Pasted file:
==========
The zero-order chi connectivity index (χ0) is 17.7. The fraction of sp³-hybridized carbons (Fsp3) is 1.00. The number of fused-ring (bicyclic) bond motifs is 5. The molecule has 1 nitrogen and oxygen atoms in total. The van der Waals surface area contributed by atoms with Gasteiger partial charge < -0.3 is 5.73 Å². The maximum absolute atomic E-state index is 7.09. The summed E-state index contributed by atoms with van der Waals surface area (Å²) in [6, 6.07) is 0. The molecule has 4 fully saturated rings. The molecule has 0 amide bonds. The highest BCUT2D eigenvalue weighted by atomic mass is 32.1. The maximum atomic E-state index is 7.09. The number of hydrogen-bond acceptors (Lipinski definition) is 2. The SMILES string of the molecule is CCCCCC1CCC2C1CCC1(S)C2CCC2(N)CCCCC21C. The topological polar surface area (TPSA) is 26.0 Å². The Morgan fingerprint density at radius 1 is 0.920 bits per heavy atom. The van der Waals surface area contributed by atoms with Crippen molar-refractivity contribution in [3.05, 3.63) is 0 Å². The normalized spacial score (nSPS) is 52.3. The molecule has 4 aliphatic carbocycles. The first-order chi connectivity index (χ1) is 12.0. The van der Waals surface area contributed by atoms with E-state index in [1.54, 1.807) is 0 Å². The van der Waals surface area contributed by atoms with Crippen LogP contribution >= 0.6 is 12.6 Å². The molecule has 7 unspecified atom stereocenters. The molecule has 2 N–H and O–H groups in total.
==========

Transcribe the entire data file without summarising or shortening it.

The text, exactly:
The zero-order chi connectivity index (χ0) is 17.7. The fraction of sp³-hybridized carbons (Fsp3) is 1.00. The number of fused-ring (bicyclic) bond motifs is 5. The molecule has 1 nitrogen and oxygen atoms in total. The van der Waals surface area contributed by atoms with Gasteiger partial charge < -0.3 is 5.73 Å². The maximum absolute atomic E-state index is 7.09. The summed E-state index contributed by atoms with van der Waals surface area (Å²) in [6, 6.07) is 0. The molecule has 4 fully saturated rings. The molecule has 0 amide bonds. The highest BCUT2D eigenvalue weighted by atomic mass is 32.1. The maximum atomic E-state index is 7.09. The number of hydrogen-bond acceptors (Lipinski definition) is 2. The SMILES string of the molecule is CCCCCC1CCC2C1CCC1(S)C2CCC2(N)CCCCC21C. The topological polar surface area (TPSA) is 26.0 Å². The Morgan fingerprint density at radius 1 is 0.920 bits per heavy atom. The van der Waals surface area contributed by atoms with Crippen molar-refractivity contribution in [3.05, 3.63) is 0 Å². The normalized spacial score (nSPS) is 52.3. The molecule has 4 aliphatic carbocycles. The first-order chi connectivity index (χ1) is 12.0. The van der Waals surface area contributed by atoms with E-state index in [1.54, 1.807) is 0 Å². The van der Waals surface area contributed by atoms with Crippen LogP contribution >= 0.6 is 12.6 Å². The molecule has 7 unspecified atom stereocenters. The molecule has 2 N–H and O–H groups in total.